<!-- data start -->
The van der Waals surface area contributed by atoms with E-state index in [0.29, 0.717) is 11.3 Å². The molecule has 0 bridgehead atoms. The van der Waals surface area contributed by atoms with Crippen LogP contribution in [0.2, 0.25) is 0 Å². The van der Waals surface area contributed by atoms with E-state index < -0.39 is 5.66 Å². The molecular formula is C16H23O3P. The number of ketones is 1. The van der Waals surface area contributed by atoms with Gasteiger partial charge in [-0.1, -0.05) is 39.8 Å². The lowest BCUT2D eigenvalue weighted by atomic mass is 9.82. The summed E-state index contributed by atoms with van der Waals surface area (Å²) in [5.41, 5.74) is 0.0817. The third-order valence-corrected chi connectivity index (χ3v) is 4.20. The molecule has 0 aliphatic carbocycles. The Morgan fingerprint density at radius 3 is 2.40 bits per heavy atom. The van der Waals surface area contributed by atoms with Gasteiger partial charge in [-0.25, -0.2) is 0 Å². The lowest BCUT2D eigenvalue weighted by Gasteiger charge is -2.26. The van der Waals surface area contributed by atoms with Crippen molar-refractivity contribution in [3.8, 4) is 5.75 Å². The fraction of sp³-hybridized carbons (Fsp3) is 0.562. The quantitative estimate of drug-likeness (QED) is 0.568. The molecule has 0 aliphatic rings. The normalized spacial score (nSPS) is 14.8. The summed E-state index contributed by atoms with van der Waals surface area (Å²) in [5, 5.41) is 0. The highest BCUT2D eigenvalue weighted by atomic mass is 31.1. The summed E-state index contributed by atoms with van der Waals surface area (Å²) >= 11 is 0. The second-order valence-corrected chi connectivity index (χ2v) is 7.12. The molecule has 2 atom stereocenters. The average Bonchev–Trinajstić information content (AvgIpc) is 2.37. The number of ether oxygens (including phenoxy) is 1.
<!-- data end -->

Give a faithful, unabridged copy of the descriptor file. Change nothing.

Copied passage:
The van der Waals surface area contributed by atoms with E-state index in [0.29, 0.717) is 11.3 Å². The molecule has 0 bridgehead atoms. The van der Waals surface area contributed by atoms with Crippen LogP contribution in [0.2, 0.25) is 0 Å². The van der Waals surface area contributed by atoms with E-state index < -0.39 is 5.66 Å². The molecular formula is C16H23O3P. The number of ketones is 1. The van der Waals surface area contributed by atoms with Gasteiger partial charge in [-0.1, -0.05) is 39.8 Å². The lowest BCUT2D eigenvalue weighted by atomic mass is 9.82. The summed E-state index contributed by atoms with van der Waals surface area (Å²) in [5.41, 5.74) is 0.0817. The third-order valence-corrected chi connectivity index (χ3v) is 4.20. The molecule has 0 aliphatic carbocycles. The Morgan fingerprint density at radius 3 is 2.40 bits per heavy atom. The van der Waals surface area contributed by atoms with Gasteiger partial charge in [-0.25, -0.2) is 0 Å². The lowest BCUT2D eigenvalue weighted by Gasteiger charge is -2.26. The van der Waals surface area contributed by atoms with Crippen molar-refractivity contribution in [3.8, 4) is 5.75 Å². The fraction of sp³-hybridized carbons (Fsp3) is 0.562. The quantitative estimate of drug-likeness (QED) is 0.568. The molecule has 0 aliphatic rings. The normalized spacial score (nSPS) is 14.8. The summed E-state index contributed by atoms with van der Waals surface area (Å²) in [5, 5.41) is 0. The highest BCUT2D eigenvalue weighted by atomic mass is 31.1. The summed E-state index contributed by atoms with van der Waals surface area (Å²) >= 11 is 0. The second-order valence-corrected chi connectivity index (χ2v) is 7.12. The molecule has 2 atom stereocenters. The average Bonchev–Trinajstić information content (AvgIpc) is 2.37. The number of ether oxygens (including phenoxy) is 1.